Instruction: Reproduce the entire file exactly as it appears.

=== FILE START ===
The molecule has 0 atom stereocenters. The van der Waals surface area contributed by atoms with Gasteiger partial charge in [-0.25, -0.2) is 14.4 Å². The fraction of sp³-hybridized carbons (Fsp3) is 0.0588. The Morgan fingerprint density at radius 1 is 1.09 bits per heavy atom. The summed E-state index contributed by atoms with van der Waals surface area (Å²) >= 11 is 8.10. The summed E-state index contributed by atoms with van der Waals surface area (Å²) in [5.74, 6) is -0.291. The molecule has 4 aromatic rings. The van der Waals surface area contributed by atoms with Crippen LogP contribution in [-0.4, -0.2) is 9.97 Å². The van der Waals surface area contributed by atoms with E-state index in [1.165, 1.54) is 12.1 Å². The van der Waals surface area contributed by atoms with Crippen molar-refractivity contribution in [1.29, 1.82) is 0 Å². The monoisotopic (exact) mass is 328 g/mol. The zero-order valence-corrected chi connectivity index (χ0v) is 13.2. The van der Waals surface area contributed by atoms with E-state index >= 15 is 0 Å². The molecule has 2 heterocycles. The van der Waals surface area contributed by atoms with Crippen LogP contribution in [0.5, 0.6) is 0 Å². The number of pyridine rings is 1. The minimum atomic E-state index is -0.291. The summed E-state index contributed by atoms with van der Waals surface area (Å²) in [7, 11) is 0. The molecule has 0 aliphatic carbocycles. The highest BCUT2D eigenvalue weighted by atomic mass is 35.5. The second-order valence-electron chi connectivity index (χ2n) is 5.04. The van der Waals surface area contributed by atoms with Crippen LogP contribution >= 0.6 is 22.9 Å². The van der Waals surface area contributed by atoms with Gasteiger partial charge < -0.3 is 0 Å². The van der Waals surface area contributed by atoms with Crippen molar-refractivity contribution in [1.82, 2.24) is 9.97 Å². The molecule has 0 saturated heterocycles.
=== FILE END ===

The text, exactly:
The molecule has 0 atom stereocenters. The van der Waals surface area contributed by atoms with Gasteiger partial charge in [-0.25, -0.2) is 14.4 Å². The fraction of sp³-hybridized carbons (Fsp3) is 0.0588. The Morgan fingerprint density at radius 1 is 1.09 bits per heavy atom. The summed E-state index contributed by atoms with van der Waals surface area (Å²) >= 11 is 8.10. The summed E-state index contributed by atoms with van der Waals surface area (Å²) in [5.74, 6) is -0.291. The molecule has 4 aromatic rings. The van der Waals surface area contributed by atoms with Crippen LogP contribution in [-0.4, -0.2) is 9.97 Å². The van der Waals surface area contributed by atoms with E-state index in [1.165, 1.54) is 12.1 Å². The van der Waals surface area contributed by atoms with Crippen molar-refractivity contribution in [1.29, 1.82) is 0 Å². The monoisotopic (exact) mass is 328 g/mol. The zero-order valence-corrected chi connectivity index (χ0v) is 13.2. The van der Waals surface area contributed by atoms with E-state index >= 15 is 0 Å². The molecule has 2 heterocycles. The van der Waals surface area contributed by atoms with Crippen LogP contribution in [0.5, 0.6) is 0 Å². The number of pyridine rings is 1. The minimum atomic E-state index is -0.291. The summed E-state index contributed by atoms with van der Waals surface area (Å²) in [7, 11) is 0. The molecule has 0 aliphatic carbocycles. The highest BCUT2D eigenvalue weighted by atomic mass is 35.5. The second-order valence-electron chi connectivity index (χ2n) is 5.04. The van der Waals surface area contributed by atoms with Crippen LogP contribution >= 0.6 is 22.9 Å². The van der Waals surface area contributed by atoms with Gasteiger partial charge < -0.3 is 0 Å². The van der Waals surface area contributed by atoms with Crippen molar-refractivity contribution in [1.82, 2.24) is 9.97 Å². The molecule has 0 saturated heterocycles.